Adonis chose to spend two-thirds of the year with his paramour, Aphrodite. He bled to death in his lover's arms after being gored by a boar. Mythology has various stories attributing the color of certain flowers to staining by the blood of Adonis or Aphrodite. The story of Venus and Adonis was well known to the Elizabethans and inspired many works, including Shakespeare's own hugely popular narrative poem, Venus and Adonis , written while London's theaters were closed because of plague. It was published in The wedding of Theseus and Hippolyta and the mistaken and waylaid lovers, Titania and Bottom, even the erstwhile acting troupe, model various aspects and forms of love. It was written for a wedding, and part of the festive structure of the wedding night. The audience who saw the play in the public theatre in the months that followed became vicarious participants in an aristocratic festival from which they were physically excluded.

My purpose will be to demonstrate how closely the play is integrated with a historically specific upper-class celebration. The date of the wedding was fixed to coincide with a conjunction of Venus and the new moon, highly propitious for conceiving an heir. David Bevington argues that the play represents the dark side of love. He writes that the fairies make light of love by mistaking the lovers and by applying a love potion to Queen Titania's eyes, forcing her to fall in love with an ass. Hermia and Lysander are both met by Puck, who provides some comic relief in the play by confounding the four lovers in the forest.

However, the play also alludes to serious themes. At the end of the play, Hippolyta and Theseus, happily married, watch the play about the unfortunate lovers, Pyramus and Thisbe, and are able to enjoy and laugh at it. There is a dispute over the scenario of the play as it is cited at first by Theseus that "four happy days bring in another moon". It is possible that the Moon set during the night allowing Lysander to escape in the moonlight and for the actors to rehearse, then for the wood episode to occur without moonlight.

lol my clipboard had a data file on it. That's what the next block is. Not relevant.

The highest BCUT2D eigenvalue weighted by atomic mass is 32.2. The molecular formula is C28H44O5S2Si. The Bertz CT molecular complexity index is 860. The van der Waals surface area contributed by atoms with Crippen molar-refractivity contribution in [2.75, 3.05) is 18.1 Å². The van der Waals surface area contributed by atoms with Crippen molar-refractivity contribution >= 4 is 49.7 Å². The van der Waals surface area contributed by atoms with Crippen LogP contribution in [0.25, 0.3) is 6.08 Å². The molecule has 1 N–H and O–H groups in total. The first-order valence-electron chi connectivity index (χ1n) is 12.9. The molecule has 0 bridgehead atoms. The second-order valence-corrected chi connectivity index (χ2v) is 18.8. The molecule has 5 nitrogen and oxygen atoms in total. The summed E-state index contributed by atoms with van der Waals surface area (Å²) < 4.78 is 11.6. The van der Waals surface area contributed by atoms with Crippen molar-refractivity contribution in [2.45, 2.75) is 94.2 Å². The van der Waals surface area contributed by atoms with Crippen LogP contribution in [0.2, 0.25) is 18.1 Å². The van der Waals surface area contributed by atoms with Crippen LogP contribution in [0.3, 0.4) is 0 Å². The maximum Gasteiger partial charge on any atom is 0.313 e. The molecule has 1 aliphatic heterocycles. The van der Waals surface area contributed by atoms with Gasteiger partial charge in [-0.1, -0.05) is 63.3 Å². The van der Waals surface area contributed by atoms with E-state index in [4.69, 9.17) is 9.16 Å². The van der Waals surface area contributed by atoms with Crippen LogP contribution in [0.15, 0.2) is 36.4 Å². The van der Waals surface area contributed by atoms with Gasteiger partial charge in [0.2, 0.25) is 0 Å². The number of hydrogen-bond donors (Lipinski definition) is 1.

Theseus's statement can also be interpreted to mean "four days until the next month". Another possibility is that, since each month there are roughly four consecutive nights that the Moon is not seen due to its closeness to the Sun in the sky the two nights before the moment of new moon, followed by the two following it , it may in this fashion indicate a liminal "dark of the moon" period full of magical possibilities. This is further supported by Hippolyta's opening lines exclaiming "And then the moon, like to a silver bow New-bent in heaven, shall behold the night of our solemnities.

The play also intertwines the Midsummer Eve of the title with May Day , furthering the idea of a confusion of time and the seasons. This is evidenced by Theseus commenting on some slumbering youths, that they "observe The rite of May". Maurice Hunt, Chair of the English Department at Baylor University , writes of the blurring of the identities of fantasy and reality in the play that make possible "that pleasing, narcotic dreaminess associated with the fairies of the play".

This also seems to be the axis around which the plot conflicts in the play occur. Hunt suggests that it is the breaking down of individual identities that leads to the central conflict in the story. Victor Kiernan, a Marxist scholar and historian, writes that it is for the greater sake of love that this loss of identity takes place and that individual characters are made to suffer accordingly: "It was the more extravagant cult of love that struck sensible people as irrational, and likely to have dubious effects on its acolytes. It is driven by a desire for new and more practical ties between characters as a means of coping with the strange world within the forest, even in relationships as diverse and seemingly unrealistic as the brief love between Titania and Bottom: "It was the tidal force of this social need that lent energy to relationships.